By Ruvi Perumal
The name “Rich Courage” conjures an image of an individual who is larger than life, and that is definitely how those of us at Fountain House would describe the man himself.
Fountain House and our partners at the World Health Organization Collaborating Centre for Global Mental Health at Columbia University Medical Center, Grand Challenges Canada and citiesRISE are grateful to the more than 250 stakeholders who came together at Healthier Longer Lives for People with Serious Mental Illness to create a global community focused on finding solutions to improve and extend the lives of people with schizophrenia, bipolar disorder and major depression.
By Elizabeth Lion
For Otokar von Bradsky, 90, and his son Peter, 61, supporting Fountain House is about family lineage and legacy. "My mother, Wanda, - Peter's grandmother - lived with schizophrenia," Otokar explains.
The Fountain House Executive Leadership Program provides resources and training to clubhouses around the world. Participants travel to Fountain House for approximately a month’s time to partake in the training that focuses on nonprofit management techniques within standards-based practice. We sat down with Executive Leadership Fellows, Helene Molvig from Fontenehuset Rygge in Norway, and Guido Valentini from Progetto Itaca in Italy, to discuss the ins and outs of their respective clubhouses.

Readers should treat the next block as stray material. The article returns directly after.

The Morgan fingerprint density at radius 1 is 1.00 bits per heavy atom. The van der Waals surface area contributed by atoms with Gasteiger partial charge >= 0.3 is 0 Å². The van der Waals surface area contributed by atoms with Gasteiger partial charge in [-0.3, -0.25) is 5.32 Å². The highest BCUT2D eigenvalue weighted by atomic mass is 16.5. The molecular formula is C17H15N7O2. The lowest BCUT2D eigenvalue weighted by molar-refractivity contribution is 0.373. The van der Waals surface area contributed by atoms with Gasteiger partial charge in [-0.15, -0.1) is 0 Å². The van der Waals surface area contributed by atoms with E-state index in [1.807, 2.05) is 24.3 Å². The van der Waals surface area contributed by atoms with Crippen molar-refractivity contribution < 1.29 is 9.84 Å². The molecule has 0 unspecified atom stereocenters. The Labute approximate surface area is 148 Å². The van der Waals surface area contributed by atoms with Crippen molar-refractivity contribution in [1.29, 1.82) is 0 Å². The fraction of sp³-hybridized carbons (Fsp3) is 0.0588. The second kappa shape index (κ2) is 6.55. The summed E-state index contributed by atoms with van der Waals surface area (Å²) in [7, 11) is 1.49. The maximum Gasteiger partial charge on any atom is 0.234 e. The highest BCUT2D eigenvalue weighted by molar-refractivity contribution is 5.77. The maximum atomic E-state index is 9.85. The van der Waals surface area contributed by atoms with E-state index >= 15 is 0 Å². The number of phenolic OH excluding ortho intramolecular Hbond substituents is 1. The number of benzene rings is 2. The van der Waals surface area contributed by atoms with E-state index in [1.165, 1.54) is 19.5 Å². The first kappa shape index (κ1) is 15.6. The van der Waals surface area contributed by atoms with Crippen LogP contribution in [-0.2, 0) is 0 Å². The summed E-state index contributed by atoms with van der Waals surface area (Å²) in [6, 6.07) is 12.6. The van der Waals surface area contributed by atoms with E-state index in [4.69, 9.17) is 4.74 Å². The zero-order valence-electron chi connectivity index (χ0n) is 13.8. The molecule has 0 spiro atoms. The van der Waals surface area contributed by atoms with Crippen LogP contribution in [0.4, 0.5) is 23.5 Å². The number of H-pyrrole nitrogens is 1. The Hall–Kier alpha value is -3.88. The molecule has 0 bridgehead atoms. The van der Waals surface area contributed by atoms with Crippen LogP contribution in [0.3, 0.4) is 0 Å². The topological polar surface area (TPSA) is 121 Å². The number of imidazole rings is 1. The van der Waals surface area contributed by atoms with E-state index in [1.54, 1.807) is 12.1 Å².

"I joined Fountain House in July of 2015. Fountain House is a mental health recovery program utilizing work and socialization to rebuild its members’ sense of confidence and purpose. The Fountain House Colleague Training Program changed my life."
“Fountain House is like a support system, where if I don’t come for a week, I kind of feel depressed. It’s like a charging station for me.”
We have this idea of suicide we are taught from novels and movies. That it is a drawn out, emotional battle for years. That is simply not always the truth. Suicide is often impulsive. There are often little to no warning signs.
Out of Your Mind Founder, Kat Dolan, shares how poetry not only helped her manage her depression and anxiety, but changed her life.
In May 2018 we met with sisters Molly Knight Raskin and Alexandra Knight to learn more about their upcoming documentary film STILL WE RISE. You can read more about the film, and Molly and Alexandra’s experiences touring through Fountain House on our blog.
The topic for this year’s event was Food For Thought: Eating Disorders & The Brain. Eating disorders are serious mental illnesses that can affect people of every age, sex, gender, race, ethnicity, and socioeconomic group. An estimated 20 million women and 10 million men in America will have an eating disorder at some point in their lives. Considerable strides have been made in the treatment of these disorders, and recovery is possible.